As a Londoner with Italian, English, and Indian heritage, I have always felt stimulated in multicultural environments that inspire and push the boundaries of learning. Having completed my undergraduate degree in Modern Languages at Oxford University, I was eager to understand how to tackle the world’s most pressing issues in a more practical way at a world-class institution. What better place than the LSE?
I wanted to learn somewhere where strong opinions, in Madeleine Albright’s words, were used ‘to start discussions, not to end them’. The diversity of thought and cutting-edge research at the European Institute and LSE overall is unparalleled, and I knew that on a personal and professional level, this Masters’ degree would be a once-in-a-lifetime opportunity.
Unlike many of my classmates who forged careers in Brussels, my professional path has been somewhat unconventional in comparison. I attribute this to the EI’s inter-disciplinary approach: I combined a focus on migration with a deeper understanding of the EU institutions and Single Market, and the role of law and national parliaments including the UK. Having the opportunity to listen live to Heads of State, global thought leaders, and experts every week also helped me to think laterally about what my future career could look like.
Since leaving the EI, I have worked in Corporate Affairs for Tesco plc, as a policy adviser and diplomat in the UK government (in the Cabinet Office, 10 Downing Street and the Department for International Trade). and in a start-up. The common thread? Sustainability. Over the last twelve years, I have focused on securing capital from corporates and investors, forging partnerships and shaping policy to drive the green economy and progress on the UN Sustainable Development Goals.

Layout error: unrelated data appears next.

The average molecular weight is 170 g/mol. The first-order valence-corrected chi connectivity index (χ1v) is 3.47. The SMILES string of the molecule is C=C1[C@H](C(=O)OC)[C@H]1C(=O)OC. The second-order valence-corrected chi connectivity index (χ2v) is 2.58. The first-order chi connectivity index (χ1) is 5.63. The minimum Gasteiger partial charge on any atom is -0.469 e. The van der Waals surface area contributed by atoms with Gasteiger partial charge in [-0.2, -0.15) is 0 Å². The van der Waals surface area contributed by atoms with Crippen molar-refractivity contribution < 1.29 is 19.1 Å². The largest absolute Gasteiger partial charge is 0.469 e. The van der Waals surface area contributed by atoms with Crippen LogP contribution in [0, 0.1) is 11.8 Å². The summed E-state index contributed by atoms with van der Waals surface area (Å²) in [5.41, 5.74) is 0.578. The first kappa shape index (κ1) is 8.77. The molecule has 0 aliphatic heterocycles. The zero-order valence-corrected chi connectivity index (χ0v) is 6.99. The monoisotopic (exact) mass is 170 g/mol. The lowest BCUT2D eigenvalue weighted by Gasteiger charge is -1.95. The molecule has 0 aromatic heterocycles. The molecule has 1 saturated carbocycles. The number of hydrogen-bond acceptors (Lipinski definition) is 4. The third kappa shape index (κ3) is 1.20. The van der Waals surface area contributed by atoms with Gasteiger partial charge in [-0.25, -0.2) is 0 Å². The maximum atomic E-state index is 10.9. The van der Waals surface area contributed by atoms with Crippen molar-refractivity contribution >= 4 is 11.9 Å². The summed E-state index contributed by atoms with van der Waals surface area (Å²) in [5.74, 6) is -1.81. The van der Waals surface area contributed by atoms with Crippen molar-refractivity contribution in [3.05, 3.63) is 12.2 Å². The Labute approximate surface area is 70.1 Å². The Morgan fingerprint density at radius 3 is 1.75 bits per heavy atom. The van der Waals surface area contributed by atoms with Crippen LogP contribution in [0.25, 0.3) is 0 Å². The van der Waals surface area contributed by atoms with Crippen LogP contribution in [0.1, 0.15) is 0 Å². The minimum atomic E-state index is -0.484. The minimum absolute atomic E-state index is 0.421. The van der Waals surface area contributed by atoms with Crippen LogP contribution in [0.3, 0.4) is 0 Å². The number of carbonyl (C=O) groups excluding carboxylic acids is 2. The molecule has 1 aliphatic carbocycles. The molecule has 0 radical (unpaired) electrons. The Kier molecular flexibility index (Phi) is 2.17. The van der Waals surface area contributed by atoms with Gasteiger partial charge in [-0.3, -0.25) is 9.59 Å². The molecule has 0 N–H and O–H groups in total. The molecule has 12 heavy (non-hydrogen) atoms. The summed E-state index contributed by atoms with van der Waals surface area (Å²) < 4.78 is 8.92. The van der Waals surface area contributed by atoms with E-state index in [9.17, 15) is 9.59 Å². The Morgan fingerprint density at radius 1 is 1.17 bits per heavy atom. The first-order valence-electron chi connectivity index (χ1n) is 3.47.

The EI’s inter-disciplinary approach was the perfect training ground to help me navigate and succeed in these complex institutions – each with its idiosyncratic set of norms and stakeholders. The ability to research, evaluate and strategize issues through a variety of lenses – political, economic, cultural, sociological, philosophical – has been immensely useful. It allows you to understand a diverse set of private and public sector actors – business, investors, entrepreneurs, NGOs, government – and forge more meaningful partnerships, policies, initiatives and investment decisions as a result. It is this multi-disciplinary learning that has also helped me to manage major crisis: whether during the early post-recession years, during the EU referendum or most recently, during the COVID-19 pandemic. The ability to draw on a variety of disciplines inspired me to confront questions that may not otherwise have occurred to me.
As I prepare to take a short sabbatical, take up part-time consultancy, and continue my pro bono work as an Advisory Board member of the Women of the Future Southeast Asia Awards, I feel truly fortunate to be part of the EI family and wider LSE alumni community. This is a global network for life: one that continues to nourish and inspire me through talented peers, incredible teaching staff and informative programme of events and podcasts. Taking some time out from one’s career can seem a little daunting but the confidence that my EI experience has given me, coupled with the tools to explore new intellectual horizons, is helping me to maximise this period of reflection and relish new challenges.